By Emma Kinnaird
Students at Christ Church will get helping hands to deal with exam pain after the JCR passed a motion this week to hire a masseuse, ostensibly to improve the College’s standing in the Norrington Table.
The motion, which mandated the College welfare reps to hire a qualified masseuse, was formed in response to Magdalen topping the Norrington Table last year and identified the key factor in the College’s success as having “only one thing that we [Christ Church] don’t: a professional masseuse employed to rub the pain away during exam season.”
It was stated in the motion: “The House couldn’t care less about anything as vulgar as exam success, but nonetheless it is embarrassing to be beaten at anything by a bunch of limp-wristed, Oscar Wilde wannabes who are almost as inbred as their deer herd.”
In the motion it was also stated that the measure would see Christ Church ‘removing the Magdalenites’ advantage and paving the way for us to give them the intellectual whopping that they so richly deserve.’
When questioned during the meeting as to the nature of the massages, Andrew Pearson, the motion’s proposer said that he had “a personal weakness for Swedish”.
Other questions included: “How much would it cost to hire your girlfriend?”, to which the reply was: “More than you could afford.”
While the motion was passed without any speeches in opposition, its basis has come under question after Madgalen’s ex-JCR President, Tom Meakin, stated that the College “definitely don’t have a masseuse”. Pearson said that although he was “sure that I heard it somewhere”, he might have “heard it at a party” and admitted “for all I know I might have made it up”.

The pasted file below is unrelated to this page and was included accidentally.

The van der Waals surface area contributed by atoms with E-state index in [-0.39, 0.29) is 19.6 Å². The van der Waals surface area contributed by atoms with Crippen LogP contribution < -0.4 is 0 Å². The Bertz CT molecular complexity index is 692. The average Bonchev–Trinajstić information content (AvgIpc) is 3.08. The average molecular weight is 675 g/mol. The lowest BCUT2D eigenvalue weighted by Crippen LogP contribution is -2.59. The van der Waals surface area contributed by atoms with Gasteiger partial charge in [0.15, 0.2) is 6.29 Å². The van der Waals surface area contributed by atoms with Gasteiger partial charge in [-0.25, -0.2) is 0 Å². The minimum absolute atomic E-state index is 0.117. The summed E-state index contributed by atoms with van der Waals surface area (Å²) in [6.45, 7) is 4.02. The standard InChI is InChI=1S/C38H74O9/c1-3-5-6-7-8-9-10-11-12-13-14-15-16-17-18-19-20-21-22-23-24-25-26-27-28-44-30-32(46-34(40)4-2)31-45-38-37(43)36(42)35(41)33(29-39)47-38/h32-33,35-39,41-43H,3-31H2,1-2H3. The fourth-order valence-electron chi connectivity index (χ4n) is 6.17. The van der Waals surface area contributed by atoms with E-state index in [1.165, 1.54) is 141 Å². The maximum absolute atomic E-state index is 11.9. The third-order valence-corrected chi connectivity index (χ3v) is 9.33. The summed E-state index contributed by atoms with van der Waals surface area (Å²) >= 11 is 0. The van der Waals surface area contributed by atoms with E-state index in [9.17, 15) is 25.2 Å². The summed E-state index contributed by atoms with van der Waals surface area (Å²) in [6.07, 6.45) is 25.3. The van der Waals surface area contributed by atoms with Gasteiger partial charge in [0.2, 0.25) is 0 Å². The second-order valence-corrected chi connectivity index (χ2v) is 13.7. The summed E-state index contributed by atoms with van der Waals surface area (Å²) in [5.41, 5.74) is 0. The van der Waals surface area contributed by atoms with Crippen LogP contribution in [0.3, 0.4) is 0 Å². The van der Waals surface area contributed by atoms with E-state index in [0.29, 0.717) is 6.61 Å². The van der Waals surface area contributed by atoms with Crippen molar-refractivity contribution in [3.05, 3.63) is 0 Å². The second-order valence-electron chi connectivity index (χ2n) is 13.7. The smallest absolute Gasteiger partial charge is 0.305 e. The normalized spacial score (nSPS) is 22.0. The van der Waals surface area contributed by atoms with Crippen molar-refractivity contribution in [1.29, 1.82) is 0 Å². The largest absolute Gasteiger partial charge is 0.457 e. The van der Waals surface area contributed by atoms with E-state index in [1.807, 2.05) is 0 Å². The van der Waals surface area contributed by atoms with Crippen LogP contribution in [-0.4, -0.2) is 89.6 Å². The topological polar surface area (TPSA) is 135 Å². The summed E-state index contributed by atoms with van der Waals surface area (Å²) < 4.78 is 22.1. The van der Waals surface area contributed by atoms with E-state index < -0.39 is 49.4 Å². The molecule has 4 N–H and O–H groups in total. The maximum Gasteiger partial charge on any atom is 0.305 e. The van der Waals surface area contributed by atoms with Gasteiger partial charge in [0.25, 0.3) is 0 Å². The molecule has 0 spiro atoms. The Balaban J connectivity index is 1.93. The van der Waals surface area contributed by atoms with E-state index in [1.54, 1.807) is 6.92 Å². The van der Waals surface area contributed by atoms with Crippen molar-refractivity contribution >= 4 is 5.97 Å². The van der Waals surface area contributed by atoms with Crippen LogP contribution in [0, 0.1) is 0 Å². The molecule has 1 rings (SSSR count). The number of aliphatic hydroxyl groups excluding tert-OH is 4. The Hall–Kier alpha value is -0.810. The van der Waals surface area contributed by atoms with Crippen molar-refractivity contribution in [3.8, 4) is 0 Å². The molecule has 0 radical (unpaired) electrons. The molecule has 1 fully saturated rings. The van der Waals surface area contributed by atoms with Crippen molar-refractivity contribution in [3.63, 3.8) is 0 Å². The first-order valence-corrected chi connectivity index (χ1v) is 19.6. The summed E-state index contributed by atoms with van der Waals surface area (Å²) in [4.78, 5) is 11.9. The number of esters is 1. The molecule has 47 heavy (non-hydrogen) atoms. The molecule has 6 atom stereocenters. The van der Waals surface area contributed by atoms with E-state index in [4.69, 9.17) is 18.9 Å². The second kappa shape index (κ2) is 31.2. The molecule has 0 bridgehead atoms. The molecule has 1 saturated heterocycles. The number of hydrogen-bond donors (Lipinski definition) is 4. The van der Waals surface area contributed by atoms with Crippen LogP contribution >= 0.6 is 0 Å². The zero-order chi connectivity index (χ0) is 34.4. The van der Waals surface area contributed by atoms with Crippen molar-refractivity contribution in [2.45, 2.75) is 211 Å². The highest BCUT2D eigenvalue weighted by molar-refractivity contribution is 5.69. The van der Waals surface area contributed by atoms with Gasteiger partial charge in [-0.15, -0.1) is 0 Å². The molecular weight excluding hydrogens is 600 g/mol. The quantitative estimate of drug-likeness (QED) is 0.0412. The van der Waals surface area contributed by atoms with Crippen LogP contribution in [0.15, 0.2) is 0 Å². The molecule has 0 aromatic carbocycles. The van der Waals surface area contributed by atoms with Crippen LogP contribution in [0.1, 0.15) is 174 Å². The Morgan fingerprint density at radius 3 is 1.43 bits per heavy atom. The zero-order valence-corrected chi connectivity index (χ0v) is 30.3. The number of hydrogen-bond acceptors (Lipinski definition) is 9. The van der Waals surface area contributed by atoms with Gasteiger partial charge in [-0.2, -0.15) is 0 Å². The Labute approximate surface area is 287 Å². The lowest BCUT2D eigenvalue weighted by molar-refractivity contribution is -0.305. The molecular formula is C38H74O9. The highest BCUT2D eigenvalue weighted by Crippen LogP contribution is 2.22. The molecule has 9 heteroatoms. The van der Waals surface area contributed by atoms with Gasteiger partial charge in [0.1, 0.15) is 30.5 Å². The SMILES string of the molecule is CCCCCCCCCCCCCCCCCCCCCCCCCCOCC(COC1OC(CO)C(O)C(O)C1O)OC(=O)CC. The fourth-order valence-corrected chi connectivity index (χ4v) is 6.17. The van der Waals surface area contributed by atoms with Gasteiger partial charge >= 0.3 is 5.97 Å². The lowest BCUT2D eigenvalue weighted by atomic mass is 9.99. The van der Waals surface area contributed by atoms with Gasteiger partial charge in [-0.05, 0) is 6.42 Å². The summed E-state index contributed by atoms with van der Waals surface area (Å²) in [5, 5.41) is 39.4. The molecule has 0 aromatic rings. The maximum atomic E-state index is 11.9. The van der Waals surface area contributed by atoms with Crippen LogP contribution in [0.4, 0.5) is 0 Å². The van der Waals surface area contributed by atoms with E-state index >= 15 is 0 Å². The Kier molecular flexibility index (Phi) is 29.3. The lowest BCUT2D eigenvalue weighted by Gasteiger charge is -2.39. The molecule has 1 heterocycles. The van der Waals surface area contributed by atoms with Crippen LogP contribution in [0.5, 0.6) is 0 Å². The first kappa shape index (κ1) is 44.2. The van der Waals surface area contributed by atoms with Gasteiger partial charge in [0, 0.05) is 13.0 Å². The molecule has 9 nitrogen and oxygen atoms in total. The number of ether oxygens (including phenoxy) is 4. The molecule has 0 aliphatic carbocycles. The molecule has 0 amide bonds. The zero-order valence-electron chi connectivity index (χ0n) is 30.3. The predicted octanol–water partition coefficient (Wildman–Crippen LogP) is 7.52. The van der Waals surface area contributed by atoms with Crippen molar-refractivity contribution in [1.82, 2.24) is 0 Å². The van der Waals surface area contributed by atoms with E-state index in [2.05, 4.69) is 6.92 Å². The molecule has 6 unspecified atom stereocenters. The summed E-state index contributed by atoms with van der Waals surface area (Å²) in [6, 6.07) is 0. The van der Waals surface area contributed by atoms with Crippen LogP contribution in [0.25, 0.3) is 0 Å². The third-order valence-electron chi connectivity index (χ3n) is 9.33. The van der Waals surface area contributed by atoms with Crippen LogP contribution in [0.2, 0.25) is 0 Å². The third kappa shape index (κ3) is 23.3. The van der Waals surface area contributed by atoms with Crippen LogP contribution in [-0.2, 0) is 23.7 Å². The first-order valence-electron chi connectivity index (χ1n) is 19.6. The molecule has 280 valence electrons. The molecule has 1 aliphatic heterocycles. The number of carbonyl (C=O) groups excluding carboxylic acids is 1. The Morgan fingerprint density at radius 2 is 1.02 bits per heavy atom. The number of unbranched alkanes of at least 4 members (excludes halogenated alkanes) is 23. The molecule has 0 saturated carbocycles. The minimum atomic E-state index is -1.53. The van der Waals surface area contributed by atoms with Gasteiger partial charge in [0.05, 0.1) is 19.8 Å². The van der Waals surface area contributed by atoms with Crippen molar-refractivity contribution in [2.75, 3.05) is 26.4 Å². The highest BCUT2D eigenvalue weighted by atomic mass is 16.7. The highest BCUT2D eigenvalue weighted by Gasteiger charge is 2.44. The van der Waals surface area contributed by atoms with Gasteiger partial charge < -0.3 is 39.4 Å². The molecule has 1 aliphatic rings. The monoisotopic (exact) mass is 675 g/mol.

Pearson then went on to say that the acquisition of a masseuse meant that the College would be “expecting to demolish all the other colleges” in this year’s examinations.
But he also acknowledged that this was an optimistic outcome: “Perhaps not, but it’s certainly true that massage relieves stress, and that excessive stress has a negative effect on revision and therefore results. If it helps someone, anybody at all, it’ll be worth it.”
Pearson further commented: “There was some debate at the meeting about who would be able to get free massages. It was decided that we would wait to see what type of demand materialised, but that finalists would get first dibs.”
“The money for this would come primarily from welfare, however I personally would find a massage very entertaining so maybe some from entz as well”, he continued.
The news of the motion was met with confusion from Magdalen.
JCR President Lauren Daum explained: “I’m afraid we do not have a masseuse…if only!”
She was sceptical of Christ Church’s challenge to Magdalen: “We would encourage Christ Church to take whatever steps they feel are necessary in order for them to present us with a credible challenge in the Norrington Table stakes. Sadly we feel it may take (much) more than employing a masseuse.”
Daum then went on to say: “In the mean time, we will continue to enjoy giving them an ‘intellectual whopping’ year on year.”
Christ Church is not the first college to recognise the virtues of massage.
Pembroke College hired a masseuse last term at a female welfare event, as well as a manicurist, while Corpus Christi similarly enlisted a masseuse’s services during a ‘Welfare Week’.
As well as Magdalen, Pearson cited a Tufts University scheme as his inspiration.
He said that, in the past, the University offered a ‘class in massage’, with their final assessment involving giving massages to other stressed out students.
Pearson did acknowledge that in terms of exam results, the availability of massages probably wouldn’t have as much of an effect as “spending time in the library”.